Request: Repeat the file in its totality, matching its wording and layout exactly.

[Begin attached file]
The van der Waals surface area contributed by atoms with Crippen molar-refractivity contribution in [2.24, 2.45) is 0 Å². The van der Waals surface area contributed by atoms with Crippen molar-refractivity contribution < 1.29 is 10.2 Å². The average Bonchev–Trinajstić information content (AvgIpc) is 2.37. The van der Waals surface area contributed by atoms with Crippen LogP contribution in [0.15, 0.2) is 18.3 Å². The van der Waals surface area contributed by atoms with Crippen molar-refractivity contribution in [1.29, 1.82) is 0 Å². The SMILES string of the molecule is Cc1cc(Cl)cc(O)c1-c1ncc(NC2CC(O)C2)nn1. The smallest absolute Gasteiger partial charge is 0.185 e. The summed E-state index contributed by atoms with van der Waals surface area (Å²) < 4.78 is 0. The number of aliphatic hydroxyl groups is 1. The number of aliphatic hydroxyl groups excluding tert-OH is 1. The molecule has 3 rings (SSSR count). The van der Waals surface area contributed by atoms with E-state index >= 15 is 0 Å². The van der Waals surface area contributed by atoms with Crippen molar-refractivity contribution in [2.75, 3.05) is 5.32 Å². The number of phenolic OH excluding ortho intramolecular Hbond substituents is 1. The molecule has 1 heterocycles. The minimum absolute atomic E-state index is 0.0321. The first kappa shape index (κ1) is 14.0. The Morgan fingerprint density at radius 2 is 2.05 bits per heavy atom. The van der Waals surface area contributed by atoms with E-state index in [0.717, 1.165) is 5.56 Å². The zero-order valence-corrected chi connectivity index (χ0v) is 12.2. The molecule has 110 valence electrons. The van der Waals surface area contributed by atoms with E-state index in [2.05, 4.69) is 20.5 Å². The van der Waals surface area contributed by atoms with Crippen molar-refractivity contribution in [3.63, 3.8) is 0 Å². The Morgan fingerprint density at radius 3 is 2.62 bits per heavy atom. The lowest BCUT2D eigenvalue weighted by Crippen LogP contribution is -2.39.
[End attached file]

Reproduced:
The van der Waals surface area contributed by atoms with Crippen molar-refractivity contribution in [2.24, 2.45) is 0 Å². The van der Waals surface area contributed by atoms with Crippen molar-refractivity contribution < 1.29 is 10.2 Å². The average Bonchev–Trinajstić information content (AvgIpc) is 2.37. The van der Waals surface area contributed by atoms with Crippen LogP contribution in [0.15, 0.2) is 18.3 Å². The van der Waals surface area contributed by atoms with Crippen molar-refractivity contribution in [1.29, 1.82) is 0 Å². The SMILES string of the molecule is Cc1cc(Cl)cc(O)c1-c1ncc(NC2CC(O)C2)nn1. The smallest absolute Gasteiger partial charge is 0.185 e. The summed E-state index contributed by atoms with van der Waals surface area (Å²) < 4.78 is 0. The number of aliphatic hydroxyl groups is 1. The number of aliphatic hydroxyl groups excluding tert-OH is 1. The molecule has 3 rings (SSSR count). The van der Waals surface area contributed by atoms with E-state index >= 15 is 0 Å². The van der Waals surface area contributed by atoms with Crippen molar-refractivity contribution in [2.75, 3.05) is 5.32 Å². The number of phenolic OH excluding ortho intramolecular Hbond substituents is 1. The molecule has 1 heterocycles. The minimum absolute atomic E-state index is 0.0321. The first kappa shape index (κ1) is 14.0. The Morgan fingerprint density at radius 2 is 2.05 bits per heavy atom. The van der Waals surface area contributed by atoms with E-state index in [0.717, 1.165) is 5.56 Å². The zero-order valence-corrected chi connectivity index (χ0v) is 12.2. The molecule has 110 valence electrons. The van der Waals surface area contributed by atoms with E-state index in [2.05, 4.69) is 20.5 Å². The van der Waals surface area contributed by atoms with Crippen molar-refractivity contribution in [3.63, 3.8) is 0 Å². The Morgan fingerprint density at radius 3 is 2.62 bits per heavy atom. The lowest BCUT2D eigenvalue weighted by Crippen LogP contribution is -2.39.